[Check out this story on Morgan Hooe and her father, Virgil, an Alaska volleyball coaching legend and volunteer coach for the Seawolves]

In any event, UAA, ranked No. 9 nationally, trailed 7-4 when she departed the first set, and lost it 19-25 to the No. 16-ranked Vikings.

When Hooe left, freshman setter Madison Fisher came in. She had not played a second in UAA's previous 33 matches. Green intended to redshirt Fisher, meaning she would have four years of eligibility left after this season. Still, Fisher had made every road trip this season, a contingency in case something befell Hooe, so coach and player had already negotiated that what-if scenario.

Green said that after Hooe left the court, he and Fisher had what he called a one-second conversation.

Green: "You ready?''

Fisher: "Yeah.''

And in Fisher went, and performed — six assists, five digs, three kills, and a nearly infinite amount of sacrifice.

"She proved she's a competitor,'' UAA sophomore hitter Leah Swiss said after she unloaded a match-high 16 kills on the Vikings.

"So selfless,'' Hooe marveled.

And then, with UAA trailing 4-3 in the second set, Hooe returned to the court, and the crowd erupted.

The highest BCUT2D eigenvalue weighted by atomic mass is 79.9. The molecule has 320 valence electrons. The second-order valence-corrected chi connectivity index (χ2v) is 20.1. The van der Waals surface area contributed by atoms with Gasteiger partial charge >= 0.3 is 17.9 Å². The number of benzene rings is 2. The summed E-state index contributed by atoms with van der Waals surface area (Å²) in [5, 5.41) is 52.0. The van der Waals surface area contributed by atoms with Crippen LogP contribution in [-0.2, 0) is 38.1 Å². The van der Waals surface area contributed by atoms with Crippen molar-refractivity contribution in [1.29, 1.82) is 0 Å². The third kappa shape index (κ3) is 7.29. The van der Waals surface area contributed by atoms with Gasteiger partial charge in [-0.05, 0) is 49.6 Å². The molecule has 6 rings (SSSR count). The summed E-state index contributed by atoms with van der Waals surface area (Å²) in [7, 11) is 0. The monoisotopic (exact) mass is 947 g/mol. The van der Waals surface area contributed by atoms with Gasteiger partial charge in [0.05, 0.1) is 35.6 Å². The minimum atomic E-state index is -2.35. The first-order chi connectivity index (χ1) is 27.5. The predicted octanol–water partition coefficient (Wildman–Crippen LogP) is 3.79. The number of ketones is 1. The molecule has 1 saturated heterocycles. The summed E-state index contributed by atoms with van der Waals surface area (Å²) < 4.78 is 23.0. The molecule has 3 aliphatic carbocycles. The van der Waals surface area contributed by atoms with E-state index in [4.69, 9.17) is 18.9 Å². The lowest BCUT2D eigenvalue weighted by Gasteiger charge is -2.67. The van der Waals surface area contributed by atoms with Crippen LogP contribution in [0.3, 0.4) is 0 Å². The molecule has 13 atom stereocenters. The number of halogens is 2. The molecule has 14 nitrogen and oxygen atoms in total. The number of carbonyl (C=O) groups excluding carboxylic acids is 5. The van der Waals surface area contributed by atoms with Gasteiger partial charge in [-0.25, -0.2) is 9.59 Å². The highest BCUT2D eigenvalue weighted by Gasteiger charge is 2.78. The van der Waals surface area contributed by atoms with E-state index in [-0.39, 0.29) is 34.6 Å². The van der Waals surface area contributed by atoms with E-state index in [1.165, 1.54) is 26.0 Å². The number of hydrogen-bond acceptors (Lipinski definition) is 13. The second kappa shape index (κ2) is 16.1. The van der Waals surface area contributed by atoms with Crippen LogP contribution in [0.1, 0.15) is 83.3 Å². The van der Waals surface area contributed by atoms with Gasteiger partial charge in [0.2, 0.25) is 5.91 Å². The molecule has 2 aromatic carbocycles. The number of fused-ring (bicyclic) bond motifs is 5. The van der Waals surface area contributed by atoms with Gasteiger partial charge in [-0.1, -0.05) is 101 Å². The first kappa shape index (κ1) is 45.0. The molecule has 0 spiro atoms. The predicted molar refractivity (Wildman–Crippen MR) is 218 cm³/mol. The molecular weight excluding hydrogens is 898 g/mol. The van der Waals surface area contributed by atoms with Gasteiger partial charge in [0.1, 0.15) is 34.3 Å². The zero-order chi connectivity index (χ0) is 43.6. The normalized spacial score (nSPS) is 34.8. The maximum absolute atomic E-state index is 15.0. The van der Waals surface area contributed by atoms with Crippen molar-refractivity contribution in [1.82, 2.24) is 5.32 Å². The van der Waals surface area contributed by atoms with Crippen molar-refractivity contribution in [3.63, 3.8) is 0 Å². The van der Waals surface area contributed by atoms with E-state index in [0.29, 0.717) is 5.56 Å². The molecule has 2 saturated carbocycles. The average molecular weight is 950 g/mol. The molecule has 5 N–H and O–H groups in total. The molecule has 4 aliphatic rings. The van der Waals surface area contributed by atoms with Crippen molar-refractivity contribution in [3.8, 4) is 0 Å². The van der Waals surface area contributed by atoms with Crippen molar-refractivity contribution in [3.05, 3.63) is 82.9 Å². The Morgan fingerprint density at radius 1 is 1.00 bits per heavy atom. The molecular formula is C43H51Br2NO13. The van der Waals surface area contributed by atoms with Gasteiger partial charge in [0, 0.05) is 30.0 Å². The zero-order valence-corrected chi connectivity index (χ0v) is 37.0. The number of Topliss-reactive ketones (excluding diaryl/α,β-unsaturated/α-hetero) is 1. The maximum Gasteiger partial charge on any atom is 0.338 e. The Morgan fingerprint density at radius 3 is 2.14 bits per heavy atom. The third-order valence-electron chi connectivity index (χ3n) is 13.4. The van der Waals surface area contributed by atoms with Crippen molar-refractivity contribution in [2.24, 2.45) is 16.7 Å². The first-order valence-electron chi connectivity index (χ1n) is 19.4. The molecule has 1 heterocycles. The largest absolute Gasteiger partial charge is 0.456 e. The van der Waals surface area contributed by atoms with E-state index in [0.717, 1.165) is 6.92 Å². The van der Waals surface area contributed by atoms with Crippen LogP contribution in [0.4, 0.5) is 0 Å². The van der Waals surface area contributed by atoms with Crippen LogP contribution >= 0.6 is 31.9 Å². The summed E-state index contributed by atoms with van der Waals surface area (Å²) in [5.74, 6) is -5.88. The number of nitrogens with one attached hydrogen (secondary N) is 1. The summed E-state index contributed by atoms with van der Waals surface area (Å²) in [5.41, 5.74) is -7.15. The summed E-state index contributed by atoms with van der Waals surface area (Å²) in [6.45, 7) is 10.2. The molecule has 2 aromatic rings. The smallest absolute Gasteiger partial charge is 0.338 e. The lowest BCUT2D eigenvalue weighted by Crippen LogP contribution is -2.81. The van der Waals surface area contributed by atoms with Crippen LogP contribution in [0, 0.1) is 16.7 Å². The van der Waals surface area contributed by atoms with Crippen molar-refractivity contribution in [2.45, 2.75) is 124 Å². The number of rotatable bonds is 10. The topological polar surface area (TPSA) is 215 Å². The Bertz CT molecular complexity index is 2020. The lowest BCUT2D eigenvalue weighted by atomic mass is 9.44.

And so did the Seawolves. Unsurprisingly, their hitting percentage elevated successively in the three sets after Hooe returned. The orchestra had regained its conductor.

Hooe furnished 39 assists, 13 digs, three kills, two aces and limitless inspiration. Senior Erin Braun cracked a season-high 15 kills on a match-best .424 hitting percentage. Chrisalyn Johnson generated a career-high 24 digs and 10 kills. Vanessa Hayes bagged six kills, a solo block and two block assists.

That was more than enough to offset Western Washington (23-8), the last team to beat UAA — the Vikings and Seawolves split their regular-season meetings. Arielle Turner gave the Vikings 14 kills and Abby Phelps 11, but Western Washington could not deter UAA.

UAA (32-2) won its 11th straight match, a late-season run from a team that earlier this season reeled off a program-record 20 consecutive wins.

When the West Region trophy was presented to Hooe, she held it overhead as her teammates gathered round and touched it.

On this night, nothing could keep her or the Seawolves down.

NCAA Division II West Regional Volleyball Championshops

All-Tournament Team

Kendra Bodine, junior outside hitter, Northwest Nazarene; Erin Braun, senior outside hitter, UAA; Hailey Cook, junior setter, Northwest Nazarene; Jayann DeHoog, sophomore setter, Cal State San Bernardino; Diana Fa'amausili, freshman middle blocker, UAA; Madi Farrell, junior middle blocker, Northwest Nazarene; Kayleigh Harper, sophomore middle blocker, Western Washington; Morgan Hooe, senior setter; Lauren Nicholson, junior middle blocker, Cal State San Bernardino; Abby Phelps, sophomore outside hitter, Western Washington; Leah Swiss, sophomore middle blocker, UAA; Arielle Turner, junior outside hitter, Western Washington.

Doyle Woody

Doyle Woody covered hockey and other sports for the Anchorage Daily News for 34 years.